Managing Population Health in the Age of Pandemics

The need to manage the health of our population has never been more mission critical.  And the need to do it well has never been more self-evident.

COVID-19 is not the first nor will it be the last pandemic the world will ever face.  Viruses evolve and get more sophisticated every year. Has our ability to manage the health of our population gotten more sophisticated?  Or have we been stuck in a biomedical model whose cracks become a mile-wide when people, communities, companies, and countries are faced with the need to align beliefs, lower barriers to the right behaviors, increase barriers to the wrong behaviors, and coordinate action at all levels of influence to leverage better outcomes.

Sound impossible?  It is not! The model for such coordination has been around for at least 20 years, as has the research that calls out the limitations of the biomedical and even the biopsychosocial models of population health management.  People, their health, and their health outcomes cannot be separated from their physical environment, the culture of their community, and the policies that govern their lives. This is the social ecological model of population health management, and when you align interventions at all levels of influence, the likelihood of sustained good health of your population increases ten-fold.  The social ecological model recognizes that only 20% of health outcomes is related to medical care, and that the other 80% is related to the ‘three B’s: the beliefs and behaviors of individuals and the barriers they encounter at a community, policy, and cultural level to act in their own best interest.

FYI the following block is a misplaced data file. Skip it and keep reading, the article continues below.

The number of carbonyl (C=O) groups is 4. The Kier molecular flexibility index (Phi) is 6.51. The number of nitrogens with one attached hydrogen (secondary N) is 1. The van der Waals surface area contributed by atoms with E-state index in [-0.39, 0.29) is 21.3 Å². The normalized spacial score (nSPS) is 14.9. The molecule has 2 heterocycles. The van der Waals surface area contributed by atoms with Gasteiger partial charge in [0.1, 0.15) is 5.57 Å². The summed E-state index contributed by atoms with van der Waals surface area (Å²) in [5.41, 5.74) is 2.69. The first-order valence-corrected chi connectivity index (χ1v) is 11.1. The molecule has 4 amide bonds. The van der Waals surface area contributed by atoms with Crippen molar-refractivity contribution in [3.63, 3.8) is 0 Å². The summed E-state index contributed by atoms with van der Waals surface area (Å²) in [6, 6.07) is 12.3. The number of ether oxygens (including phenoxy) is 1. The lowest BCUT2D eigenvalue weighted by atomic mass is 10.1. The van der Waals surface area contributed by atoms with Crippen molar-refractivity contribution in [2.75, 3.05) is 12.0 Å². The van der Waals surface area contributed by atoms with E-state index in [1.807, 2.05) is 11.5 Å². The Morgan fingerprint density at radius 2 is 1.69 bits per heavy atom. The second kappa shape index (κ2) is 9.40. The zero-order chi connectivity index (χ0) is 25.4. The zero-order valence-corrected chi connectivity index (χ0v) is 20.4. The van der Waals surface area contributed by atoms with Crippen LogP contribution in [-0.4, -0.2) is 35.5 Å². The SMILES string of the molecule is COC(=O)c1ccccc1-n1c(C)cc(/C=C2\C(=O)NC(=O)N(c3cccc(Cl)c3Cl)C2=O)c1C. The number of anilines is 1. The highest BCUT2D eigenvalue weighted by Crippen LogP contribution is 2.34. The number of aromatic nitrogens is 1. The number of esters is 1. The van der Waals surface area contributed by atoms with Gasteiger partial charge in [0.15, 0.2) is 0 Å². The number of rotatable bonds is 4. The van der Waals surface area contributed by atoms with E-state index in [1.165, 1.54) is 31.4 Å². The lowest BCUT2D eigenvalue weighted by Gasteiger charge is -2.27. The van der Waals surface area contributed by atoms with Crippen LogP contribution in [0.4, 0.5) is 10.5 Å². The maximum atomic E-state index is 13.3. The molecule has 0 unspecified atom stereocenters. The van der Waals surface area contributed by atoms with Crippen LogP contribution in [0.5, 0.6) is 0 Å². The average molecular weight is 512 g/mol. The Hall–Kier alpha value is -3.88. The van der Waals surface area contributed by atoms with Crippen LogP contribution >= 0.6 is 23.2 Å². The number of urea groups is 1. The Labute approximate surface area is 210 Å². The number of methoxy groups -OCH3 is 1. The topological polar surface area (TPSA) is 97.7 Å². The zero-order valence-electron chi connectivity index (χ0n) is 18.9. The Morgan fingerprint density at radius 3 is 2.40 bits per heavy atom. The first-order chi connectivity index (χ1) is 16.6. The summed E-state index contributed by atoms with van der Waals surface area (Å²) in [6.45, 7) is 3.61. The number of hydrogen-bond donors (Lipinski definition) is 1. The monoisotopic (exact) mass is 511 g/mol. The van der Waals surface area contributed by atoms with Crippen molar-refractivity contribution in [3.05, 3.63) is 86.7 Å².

If the social ecological model is known, and research supports exponentially better outcomes following this model, why don’t communities, companies, and countries embrace it?  Lack of will? Possibly. Lack of insight into the beliefs, behaviors, and barriers? Likely. Lack of foresight? Absolutely. Think of it this way. To protect and advance the health of a population, we must address the behaviors of individuals, communities, and governing authorities and we must address the tactics/logistics in place at the individual, community, and governing levels to elicit the desired behaviors.  When all six of those boxes are checked, you have powerful alignment and extraordinary success (you flatten the curve). When some of those boxes are not checked (ignoring social distancing rules; lack of access to essentials; no clear guidelines on distribution of support and services within a community), then you have escalating cases and costs…poor health outcomes.  

We can clearly see the power of alignment in flattening the curve with COVID-19, but will we carry the power of alignment forward beyond the current pandemic?  Will we understand that the daily practice of discerning AND influencing behaviors is mission critical to designing policies and systems to support the desired behaviors at all levels (individual, community, governing), lays down the critical foundation of a healthy population, inoculates the population against devastating health outcomes in the event of a crisis, and allows for rapid response in the face of the unexpected.

What does that mean post-pandemic?  Our communities, our employers, and our governing authorities should be looking well beyond the transactions of medicine, payers, and payment policy to ensure the health of their people and flatten their healthcare cost curve.  They should be looking to routinely measure and understand their people’s beliefs and behaviors. They should be seeking to design tactics, logistics, and policies to lower barriers/incentivize the right behaviors and raise the barriers/disincentivize the wrong behaviors.  Initially, it may seem the harder path to take, but if we can flatten the curve of COVID-19 following the social-ecological model, we most certainly can flatten the cost curve of healthcare: the stakes are just as high even if they don’t feel as “emergent”. If we get in the habit of managing the health of our populations effectively, then not only do we lower the cost of chronic care, but we also protect people against the devastating consequences of the next pandemic virus.

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